Play and Placemaking
Combined design advice for two very different neighbourhoods in Tilburg and Delft, carried out for the Richard Kraijcek Foundation, we proposed to use play as a basis for placemaking and devised a number of strategies for renewal and transformation based on this.
Firstly the post-war modernist neighbourhood Buitenhof in Delft. The proposal advised against the introduction of another new large scale play facility and to instead focus on the connections between the buildings the public spaces and the residents themselves. With each entrance connected to an element and activity in the public space that is supervised by one of the local residents it is hoped that more social control can be exercised over the central public spaces increasing safety and reducing the potential for vandalism. The roles that neighbourhood sports coaches and positive peer groups sponsored by the Richard Krajicek Foundation can play in actively involving local children is encouraged and it is advised that this be expanded for other community leaders to include roles such as a neighbourhood gardener, skate leader, artist etc.
Next, large former rail yard adjacent to the Centre of Tilburg awaits a decision by the city on its future, here we postulate whether play can be used as an instrument for planning the future of this location. Play can take many forms and is expanded here under three headings Participatory, Placemaking and Planting.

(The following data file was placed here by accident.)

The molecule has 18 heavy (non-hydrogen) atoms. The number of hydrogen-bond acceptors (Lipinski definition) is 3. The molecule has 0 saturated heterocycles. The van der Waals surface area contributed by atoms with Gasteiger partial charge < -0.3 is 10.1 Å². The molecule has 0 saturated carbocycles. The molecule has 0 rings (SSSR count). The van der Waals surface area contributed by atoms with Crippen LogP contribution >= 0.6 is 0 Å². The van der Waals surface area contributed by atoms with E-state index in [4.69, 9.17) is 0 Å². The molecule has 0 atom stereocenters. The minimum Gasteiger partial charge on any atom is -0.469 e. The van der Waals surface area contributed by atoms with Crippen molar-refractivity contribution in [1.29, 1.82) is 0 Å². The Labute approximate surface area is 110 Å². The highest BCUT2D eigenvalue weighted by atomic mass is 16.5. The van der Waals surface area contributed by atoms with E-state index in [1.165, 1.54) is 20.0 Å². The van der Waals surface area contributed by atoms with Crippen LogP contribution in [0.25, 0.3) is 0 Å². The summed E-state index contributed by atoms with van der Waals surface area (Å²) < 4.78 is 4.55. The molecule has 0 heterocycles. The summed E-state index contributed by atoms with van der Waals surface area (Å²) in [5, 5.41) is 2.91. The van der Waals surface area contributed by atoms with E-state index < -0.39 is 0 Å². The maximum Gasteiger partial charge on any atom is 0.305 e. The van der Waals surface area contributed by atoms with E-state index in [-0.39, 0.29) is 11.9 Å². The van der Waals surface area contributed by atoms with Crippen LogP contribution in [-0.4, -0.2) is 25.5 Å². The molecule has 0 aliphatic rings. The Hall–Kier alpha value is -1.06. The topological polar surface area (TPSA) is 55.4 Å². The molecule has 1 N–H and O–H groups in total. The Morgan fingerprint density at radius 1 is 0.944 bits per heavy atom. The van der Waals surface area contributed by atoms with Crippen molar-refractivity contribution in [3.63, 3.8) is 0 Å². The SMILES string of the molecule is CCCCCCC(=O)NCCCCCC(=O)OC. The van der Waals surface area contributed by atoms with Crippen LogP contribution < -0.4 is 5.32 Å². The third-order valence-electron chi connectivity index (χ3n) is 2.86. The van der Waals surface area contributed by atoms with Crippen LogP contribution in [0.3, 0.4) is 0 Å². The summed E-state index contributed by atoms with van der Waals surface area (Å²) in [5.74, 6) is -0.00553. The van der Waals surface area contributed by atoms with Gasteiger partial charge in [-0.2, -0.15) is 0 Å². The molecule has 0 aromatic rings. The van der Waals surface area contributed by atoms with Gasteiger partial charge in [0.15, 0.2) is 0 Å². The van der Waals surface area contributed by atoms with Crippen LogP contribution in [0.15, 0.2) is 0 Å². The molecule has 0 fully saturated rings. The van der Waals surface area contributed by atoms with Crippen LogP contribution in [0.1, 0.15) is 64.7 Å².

A Participatory process can bring stakeholders and interested parties together into coalitions and groups from an early phase. A framework for the primary public space network can be established and sites located, secondary plots can remain flexible and adaptable to different uses over time depending on future developments. Using play for placemaking a number of future green locations can be developed quickly with local children. Natural materials, fast growing plants and imaginations are all that is needed to create places rich in biodiversity, ecology and meaning. Once established they can become enveloped over time with more urban functions such as sports courts, climbing walls etc. This is a phased proposal of our Into the Wild playground concept. Here it occupies the central space in the proposed plan.
The third heading is planting chosen to embed sustainability from an early phase into the locations future identity. At key locations and in the public spaces urban agriculture and community gardens are created alongside restaurants and places for mobile food markets and catering. Low impact food is a key component of sustainable cities and this location can become an anchor for reducing Tilburg’s overall ecological footprint.
The Richard Krajicek Foundation alongside Tilburg city council was the client for this proposal, it developed out of a commission to see if the location was suitable for an Into the Wild playground instead a different strategy was proposed, developing play as an instrument for planning the city.